8. None. I read very fast – the typical fiction stuff I read is usually nothing more than a one or two night read so I tend to get them all finished.

  9. nick says:

    I only have a small pile of unread books and they’ll all be read in a few weeks. Jenny has masses of unread books but that’s because her work and other interests take most of her time. She’ll get round to reading them eventually.

    We have around 1000 books in the house and even though we cull them from time to time, giving the rejects to the local War on Want bookshop, we have more coming in than are going out so there’s a storage crisis building up.
    nick recently posted..Rush to judgment

  10. Ursula says:

    Agree with Anita.

    Of course if one buys books by the meter (no offence to the article’s author), say, 19 of this, 22 of the other, books will become just wallpaper. And remain unread.

    Many many (non-fiction) books do not lend themselves to reading from the first page to the end. It’s not a question of “finishing” them. You dip into them as and when. It’s a joy, almost as if finding a new facet to an old friend.

    However, having said that I do believe we should exercise some discipline to get rid of those books who are, by their content, out of date – long superseded by an updated version, those not relevant to our interests any longer.

    I do weigh carefully before I let go of a book but when it really really really doesn’t serve any purpose any longer then, yes, goodbye.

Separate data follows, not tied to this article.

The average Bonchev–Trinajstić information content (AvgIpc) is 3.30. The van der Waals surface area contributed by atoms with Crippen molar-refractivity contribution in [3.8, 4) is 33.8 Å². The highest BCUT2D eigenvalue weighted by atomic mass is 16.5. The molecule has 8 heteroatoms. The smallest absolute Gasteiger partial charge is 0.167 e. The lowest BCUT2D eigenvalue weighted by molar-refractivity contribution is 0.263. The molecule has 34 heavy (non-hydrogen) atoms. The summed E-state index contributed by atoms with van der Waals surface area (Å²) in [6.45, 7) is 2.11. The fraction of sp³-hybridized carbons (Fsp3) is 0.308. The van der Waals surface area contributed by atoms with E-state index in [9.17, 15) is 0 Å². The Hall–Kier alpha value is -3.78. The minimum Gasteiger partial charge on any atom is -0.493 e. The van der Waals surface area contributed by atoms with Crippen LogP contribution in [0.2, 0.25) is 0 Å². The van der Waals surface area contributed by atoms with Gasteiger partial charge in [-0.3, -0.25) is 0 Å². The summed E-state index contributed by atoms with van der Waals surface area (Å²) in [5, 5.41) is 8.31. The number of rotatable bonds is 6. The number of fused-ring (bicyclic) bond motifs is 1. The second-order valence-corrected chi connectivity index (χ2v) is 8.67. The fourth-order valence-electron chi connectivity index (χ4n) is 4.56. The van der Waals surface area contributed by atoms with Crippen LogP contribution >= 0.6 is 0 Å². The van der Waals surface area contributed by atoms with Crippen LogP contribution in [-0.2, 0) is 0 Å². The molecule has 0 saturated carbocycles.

So, my dear Ramana, “finishing/reading to the end” is overrated. Funnily, sometimes the ‘unfinished’ holds great charm. As one of my uncles used to say of his wife (her maiden name was Schubert): “My lovely wife, the Unfinished”. To understand the joke: One of Schubert’s best loved symphonies was indeed unfinished.

    Ursula recently posted..In the chair

  11. kylie says:

    i have a small handful of unfinished books, mostly reference books that i wouldnt want to read cover to cover.
    i have a collection of birth related books which i devoured when i got them but i will probably never pick them up again. i’m not sure what to do with them.
    kylie recently posted..frugal?

  12. Oh, I share your “pain”, Ramana.
    I love how you described an e-reader as soulless. I feel the same way.
    Marianna Paulson recently posted..Creativity Constricted?

  13. Mitali says:

    Do I have a problem? Do I???